Basically, so if say there’s four agents that you’re looking at and they’re like 10%, 10%, you’ll struggle to kind of drive the guys down to 7%. Clearly the 10% is in the area. But if one of them is 12% and the rest are 10%, and you really like the them to price match for you, they may not — but they may. So that I would generally think about trying to do.
4. Choose your Letting Agent
Okay, so moving on number four. How to choose. You’re getting to the crunch point now. You’ve got to pick now. Just to say the Letting Agent is a key power team player for you. They are one of your on the ground team, you know. They’re almost an employee. So it’s really important and their competence will make a huge difference as to how passive your property investing journey will be. If they’re good, it can be very passive. If you’re having to manage them, it’s not basically. So it is an important decision for you to make.
We always choose one agent in an area to work with. We never go multi-agent. We always choose one and we work with them very closely, because they can help you. They want you to buy more property. They want you to invest in more property in their area, because they make money from you and you make money. You know, so it’s all a win-win arrangement with them, which is great. And again ideally you’re after a long-term relationship with these people. So you know, it’s great.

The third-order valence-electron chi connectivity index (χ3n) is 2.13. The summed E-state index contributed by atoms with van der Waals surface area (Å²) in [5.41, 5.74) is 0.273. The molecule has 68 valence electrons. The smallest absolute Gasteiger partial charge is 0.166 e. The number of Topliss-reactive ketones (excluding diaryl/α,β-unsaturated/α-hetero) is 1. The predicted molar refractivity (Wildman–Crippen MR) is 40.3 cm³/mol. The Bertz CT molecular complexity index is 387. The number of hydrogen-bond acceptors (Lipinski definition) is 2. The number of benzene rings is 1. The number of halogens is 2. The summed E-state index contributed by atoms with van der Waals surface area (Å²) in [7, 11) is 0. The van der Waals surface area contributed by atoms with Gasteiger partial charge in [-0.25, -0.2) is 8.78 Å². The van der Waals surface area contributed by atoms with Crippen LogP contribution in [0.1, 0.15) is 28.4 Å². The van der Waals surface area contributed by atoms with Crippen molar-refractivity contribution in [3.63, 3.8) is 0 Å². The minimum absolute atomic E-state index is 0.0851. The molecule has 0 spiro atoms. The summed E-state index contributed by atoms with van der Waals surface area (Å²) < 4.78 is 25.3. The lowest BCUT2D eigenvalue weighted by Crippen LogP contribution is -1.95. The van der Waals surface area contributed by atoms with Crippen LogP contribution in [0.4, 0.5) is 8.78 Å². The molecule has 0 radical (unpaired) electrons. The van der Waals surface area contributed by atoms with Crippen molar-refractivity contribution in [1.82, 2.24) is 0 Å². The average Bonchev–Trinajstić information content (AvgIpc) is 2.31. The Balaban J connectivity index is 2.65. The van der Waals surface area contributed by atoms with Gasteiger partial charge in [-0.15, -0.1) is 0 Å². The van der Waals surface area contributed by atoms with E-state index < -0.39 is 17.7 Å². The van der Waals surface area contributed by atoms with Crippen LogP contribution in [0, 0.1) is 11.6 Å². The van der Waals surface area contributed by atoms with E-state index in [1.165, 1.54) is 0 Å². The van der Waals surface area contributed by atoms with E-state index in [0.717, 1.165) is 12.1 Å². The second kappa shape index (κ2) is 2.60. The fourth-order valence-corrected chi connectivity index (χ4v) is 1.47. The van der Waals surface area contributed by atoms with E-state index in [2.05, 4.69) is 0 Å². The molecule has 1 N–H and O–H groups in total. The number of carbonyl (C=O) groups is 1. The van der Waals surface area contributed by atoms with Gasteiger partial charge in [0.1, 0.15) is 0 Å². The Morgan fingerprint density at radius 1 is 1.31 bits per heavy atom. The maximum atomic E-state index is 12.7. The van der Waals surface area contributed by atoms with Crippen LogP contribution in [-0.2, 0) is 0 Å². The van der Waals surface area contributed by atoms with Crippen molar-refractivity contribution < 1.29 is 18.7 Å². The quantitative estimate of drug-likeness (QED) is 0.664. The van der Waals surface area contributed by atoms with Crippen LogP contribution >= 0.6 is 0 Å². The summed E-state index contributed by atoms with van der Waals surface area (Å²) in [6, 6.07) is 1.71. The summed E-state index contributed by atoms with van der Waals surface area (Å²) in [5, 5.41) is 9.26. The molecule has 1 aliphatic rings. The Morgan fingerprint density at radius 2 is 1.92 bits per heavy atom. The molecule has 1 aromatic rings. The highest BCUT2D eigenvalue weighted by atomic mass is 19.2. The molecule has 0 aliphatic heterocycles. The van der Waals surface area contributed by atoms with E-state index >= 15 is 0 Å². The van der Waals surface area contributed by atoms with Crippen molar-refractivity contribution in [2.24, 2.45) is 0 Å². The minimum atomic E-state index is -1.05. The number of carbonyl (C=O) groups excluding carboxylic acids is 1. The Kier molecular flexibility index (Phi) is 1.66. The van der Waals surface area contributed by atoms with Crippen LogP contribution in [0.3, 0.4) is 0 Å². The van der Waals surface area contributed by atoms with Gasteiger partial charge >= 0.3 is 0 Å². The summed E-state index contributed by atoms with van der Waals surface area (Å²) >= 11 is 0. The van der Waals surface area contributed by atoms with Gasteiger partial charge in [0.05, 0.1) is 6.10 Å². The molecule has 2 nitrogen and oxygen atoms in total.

So the last thing we say on choosing, take all of those things into account. Work your way down the list, if you have to. But for me, i’m i’m a very much a gut feel person. We’ll make sure that all of the the boxes are ticked. We know that they’re confident. But quite often you’ll find that two or three tick all of those boxes. And then the last thing I would do is, who would I choose? You know, who do I get on with best?Because if you’re going to be working with these people for a long time. You want to get on with them. So that that’s how I would actually choose. Make sure they’re competent and then go on gut, basically, yeah.
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Okay. All right, well thanks for watching and we’ll see you for another video next week bye.
Sarah & George Choy